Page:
Jerry Seinfeld joked, “Most people would prefer to be in the coffin than giving the eulogy.”
He was referring to the well-known statistic that people fear public speaking more than they do death. Even when I was a red-faced, shaky-voiced speaker dreading the podium, being alive was still preferred, but no doubt standing in front of a crowd is an uncomfortable experience for many. Even seasoned professionals, who are excellent communicators one-on-one, can lose their stream of sensibility in front of a crowd.
Inevitably, you’ll need to speak in public, so why not learn how to overcome your fear and master the skill?
Recently, I attended a speaking and presentation skills school hosted by Patricia Fripp. I’ve long since overcome my fear of public speaking, now earning my living as a professional speaker and corporate trainer, but polishing my skills and learning from arguably the best in the field seemed like a good investment.
Overcoming fear of public speaking requires practice. The first of two other strategies that really helped me was realizing that the content and delivery had absolutely nothing to do with the speaker.
The entire focus is ensuring the audience has a positive and engaging experience. Stop worrying you will screw up, sound stupid or look bad so you can clear your head and shake the nerves.
The second strategy that was pivotal was having a clear understanding of the message that needs to be conveyed and the structure in which the message will be delivered.
Those are the basics, but then “Frippisms” can help you polish and engage your audience. Fripp offers a free report on the top presentation mistakes salespeople make on her website www.patriciafripp.com. Here are a few of the key elements from her message that can help you become a better speaker.
Lose “fat” words.
Those are the “stuff” that will leave a “bunch” of people confused because of the, “oh, you know,” the “thing” won’t be clear. And it’s not easy. Talking in vague terms is part of our culture, but from stage, it clutters your message and magnifies bad habits.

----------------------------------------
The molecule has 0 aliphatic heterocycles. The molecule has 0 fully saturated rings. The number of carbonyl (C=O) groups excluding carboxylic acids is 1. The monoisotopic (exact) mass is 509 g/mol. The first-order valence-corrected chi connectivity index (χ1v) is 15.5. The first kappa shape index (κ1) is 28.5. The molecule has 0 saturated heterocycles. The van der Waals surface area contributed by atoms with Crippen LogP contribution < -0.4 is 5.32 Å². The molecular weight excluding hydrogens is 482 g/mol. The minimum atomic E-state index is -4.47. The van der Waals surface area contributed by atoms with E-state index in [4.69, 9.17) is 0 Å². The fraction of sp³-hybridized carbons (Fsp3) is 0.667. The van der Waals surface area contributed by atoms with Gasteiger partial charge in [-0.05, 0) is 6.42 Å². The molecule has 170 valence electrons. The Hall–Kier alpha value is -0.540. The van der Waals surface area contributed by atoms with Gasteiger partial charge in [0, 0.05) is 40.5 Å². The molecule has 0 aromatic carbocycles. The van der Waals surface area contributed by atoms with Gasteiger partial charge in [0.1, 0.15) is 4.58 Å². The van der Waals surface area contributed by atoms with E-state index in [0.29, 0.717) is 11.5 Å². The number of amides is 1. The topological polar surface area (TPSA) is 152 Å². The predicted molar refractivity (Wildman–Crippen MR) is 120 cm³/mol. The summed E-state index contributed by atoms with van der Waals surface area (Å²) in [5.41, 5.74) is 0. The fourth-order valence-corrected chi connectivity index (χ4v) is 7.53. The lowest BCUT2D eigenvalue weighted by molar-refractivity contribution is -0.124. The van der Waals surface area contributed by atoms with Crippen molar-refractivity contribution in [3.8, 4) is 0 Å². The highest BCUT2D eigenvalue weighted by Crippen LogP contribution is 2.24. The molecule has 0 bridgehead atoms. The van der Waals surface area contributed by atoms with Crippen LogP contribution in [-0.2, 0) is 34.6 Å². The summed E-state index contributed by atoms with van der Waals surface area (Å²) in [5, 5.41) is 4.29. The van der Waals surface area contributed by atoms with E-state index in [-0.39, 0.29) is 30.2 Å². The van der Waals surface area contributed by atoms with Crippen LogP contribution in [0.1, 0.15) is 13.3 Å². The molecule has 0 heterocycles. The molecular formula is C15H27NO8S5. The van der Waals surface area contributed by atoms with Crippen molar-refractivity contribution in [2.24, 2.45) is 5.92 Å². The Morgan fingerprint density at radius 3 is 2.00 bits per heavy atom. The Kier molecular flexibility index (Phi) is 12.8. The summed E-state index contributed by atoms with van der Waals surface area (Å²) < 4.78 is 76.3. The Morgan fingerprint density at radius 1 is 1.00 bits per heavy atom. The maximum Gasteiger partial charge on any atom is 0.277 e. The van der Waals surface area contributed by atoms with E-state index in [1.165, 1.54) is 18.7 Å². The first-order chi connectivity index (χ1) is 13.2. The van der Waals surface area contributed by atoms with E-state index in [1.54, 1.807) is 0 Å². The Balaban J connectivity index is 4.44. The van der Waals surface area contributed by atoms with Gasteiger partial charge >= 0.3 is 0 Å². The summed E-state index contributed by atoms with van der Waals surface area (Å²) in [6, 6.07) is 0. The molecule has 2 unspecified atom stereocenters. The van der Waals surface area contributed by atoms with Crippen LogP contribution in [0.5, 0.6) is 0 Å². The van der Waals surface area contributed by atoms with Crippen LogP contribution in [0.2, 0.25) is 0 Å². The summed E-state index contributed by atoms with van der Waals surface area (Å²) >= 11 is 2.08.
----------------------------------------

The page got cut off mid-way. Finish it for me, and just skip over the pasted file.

There are no boring topics, just boring speakers
Incorporate impactful and relevant stories into all speeches to appeal to your audience’s emotions. Then provide enough facts so they can justify their actions with logic.
Craft the opening and closing.
These are the most memorable parts of the speech and the most difficult. Usually people are comfortable once they get rolling — it’s the speaker’s warm-up time that can be painful for the audience.
Always have a premise for your speech
Although you may not say it specifically, you need to have a clear idea of what you’re trying to communicate, who the audience is and why they should care. The statement is crafted first then you can easily add points and stories that support your premise.
For example, the premise for most of my speeches is “every professional service provider can access unlimited revenue growth by networking effectively.” The next 45 minutes is crafted to fill the “how-to” blanks.
Applying the same principle to sales presentations and company meetings can increase productivity and keep you on track. An example of one company’s sales meeting premise: “Every car dealer or real estate agent can generate new leads that represent the same demographics of current customers by using www.getpowerof10.com.”
Adapt it for your own circumstances and it will give you focus for crafting your meeting and your message.
Even if you’re still a little nervous, the above principles can ensure value for your audience.
The good news: speeches come to an end. Embrace the opportunity! It’s much less permanent than death.